It is very hard to keep horticultural societies together under the old system of personal competition. Sooner or later the valuable collection of Jones are withdrawn, because the unfortunate committee decided Smith's were better. Time and again have we called attention to this and insisted that the premiums should be awarded for inherent and not competitive merit. Let premiums be given because the specimens are the best the committee ever saw, and not because they are better than Smith's, and let them be compelled to point out in their reports in what particulars the rewarded articles excel. Then the reports would be worth something to everybody. As it is the reports are worth little but waste paper. We often wish we could help some of these societies by giving their reports a wide circulation. But what is the use as it is? Before us is a report of a society in the success of which we take much interest. It tells us that A. had " a fine" Erica; B. "a fine" Cherozema; C. "fine Carnations;" D."fineOranges;" E. "fineTulips;" F. "fine" roses; G. "a neat collection" of cut flowers, and H. simply " a dish " of Mushrooms.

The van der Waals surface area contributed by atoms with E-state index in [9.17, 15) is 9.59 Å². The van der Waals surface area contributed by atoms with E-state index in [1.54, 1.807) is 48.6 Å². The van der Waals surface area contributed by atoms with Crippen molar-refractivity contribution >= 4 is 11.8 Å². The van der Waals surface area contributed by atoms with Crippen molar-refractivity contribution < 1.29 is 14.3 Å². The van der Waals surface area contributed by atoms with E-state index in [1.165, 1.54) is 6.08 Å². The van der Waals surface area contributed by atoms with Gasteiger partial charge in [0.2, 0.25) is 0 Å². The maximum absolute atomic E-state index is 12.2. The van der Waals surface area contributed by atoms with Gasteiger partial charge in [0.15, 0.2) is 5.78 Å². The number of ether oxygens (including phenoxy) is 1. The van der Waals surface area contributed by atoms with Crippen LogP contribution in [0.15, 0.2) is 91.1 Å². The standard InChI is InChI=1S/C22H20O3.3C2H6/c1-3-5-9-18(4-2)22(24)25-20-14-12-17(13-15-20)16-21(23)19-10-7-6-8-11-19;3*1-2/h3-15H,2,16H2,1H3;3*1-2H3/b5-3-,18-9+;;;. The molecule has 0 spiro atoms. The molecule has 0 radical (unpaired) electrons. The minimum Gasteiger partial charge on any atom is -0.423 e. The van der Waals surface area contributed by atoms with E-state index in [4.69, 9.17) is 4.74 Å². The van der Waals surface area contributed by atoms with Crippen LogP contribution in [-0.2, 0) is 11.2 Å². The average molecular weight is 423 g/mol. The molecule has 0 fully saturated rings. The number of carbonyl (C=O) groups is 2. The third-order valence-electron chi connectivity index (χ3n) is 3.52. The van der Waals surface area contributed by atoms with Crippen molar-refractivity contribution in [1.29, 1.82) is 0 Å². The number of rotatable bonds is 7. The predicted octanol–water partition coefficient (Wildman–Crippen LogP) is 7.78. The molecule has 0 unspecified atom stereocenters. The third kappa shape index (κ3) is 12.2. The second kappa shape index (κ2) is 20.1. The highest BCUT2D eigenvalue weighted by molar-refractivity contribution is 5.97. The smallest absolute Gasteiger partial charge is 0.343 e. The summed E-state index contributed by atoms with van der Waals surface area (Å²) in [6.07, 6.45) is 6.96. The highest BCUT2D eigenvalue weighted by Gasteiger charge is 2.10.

To those who attend the meetings, the information is stale; to those who do not, it conveys nothing.